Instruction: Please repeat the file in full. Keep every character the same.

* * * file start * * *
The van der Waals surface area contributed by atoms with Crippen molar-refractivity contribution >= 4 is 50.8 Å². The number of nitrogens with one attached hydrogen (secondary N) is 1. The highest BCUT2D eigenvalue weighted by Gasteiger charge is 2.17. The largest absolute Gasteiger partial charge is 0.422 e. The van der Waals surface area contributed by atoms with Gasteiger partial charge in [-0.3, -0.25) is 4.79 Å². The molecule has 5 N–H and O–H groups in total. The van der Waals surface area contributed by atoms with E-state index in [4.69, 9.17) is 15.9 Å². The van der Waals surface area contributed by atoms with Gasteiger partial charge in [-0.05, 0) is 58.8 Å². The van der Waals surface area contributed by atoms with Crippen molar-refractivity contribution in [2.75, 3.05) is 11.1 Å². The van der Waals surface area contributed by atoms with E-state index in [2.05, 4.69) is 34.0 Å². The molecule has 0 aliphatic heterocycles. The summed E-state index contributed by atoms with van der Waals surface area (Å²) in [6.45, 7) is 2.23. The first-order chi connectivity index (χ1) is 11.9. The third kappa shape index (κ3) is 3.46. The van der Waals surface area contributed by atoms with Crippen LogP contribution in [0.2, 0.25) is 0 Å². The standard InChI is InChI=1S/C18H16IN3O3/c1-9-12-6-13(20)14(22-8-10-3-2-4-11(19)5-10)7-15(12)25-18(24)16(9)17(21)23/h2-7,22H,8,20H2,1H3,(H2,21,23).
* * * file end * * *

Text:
The van der Waals surface area contributed by atoms with Crippen molar-refractivity contribution >= 4 is 50.8 Å². The number of nitrogens with one attached hydrogen (secondary N) is 1. The highest BCUT2D eigenvalue weighted by Gasteiger charge is 2.17. The largest absolute Gasteiger partial charge is 0.422 e. The van der Waals surface area contributed by atoms with Gasteiger partial charge in [-0.3, -0.25) is 4.79 Å². The molecule has 5 N–H and O–H groups in total. The van der Waals surface area contributed by atoms with E-state index in [4.69, 9.17) is 15.9 Å². The van der Waals surface area contributed by atoms with Gasteiger partial charge in [-0.05, 0) is 58.8 Å². The van der Waals surface area contributed by atoms with Crippen molar-refractivity contribution in [2.75, 3.05) is 11.1 Å². The van der Waals surface area contributed by atoms with E-state index in [2.05, 4.69) is 34.0 Å². The molecule has 0 aliphatic heterocycles. The summed E-state index contributed by atoms with van der Waals surface area (Å²) in [6.45, 7) is 2.23. The first-order chi connectivity index (χ1) is 11.9. The third kappa shape index (κ3) is 3.46. The van der Waals surface area contributed by atoms with Crippen LogP contribution in [0.2, 0.25) is 0 Å². The standard InChI is InChI=1S/C18H16IN3O3/c1-9-12-6-13(20)14(22-8-10-3-2-4-11(19)5-10)7-15(12)25-18(24)16(9)17(21)23/h2-7,22H,8,20H2,1H3,(H2,21,23).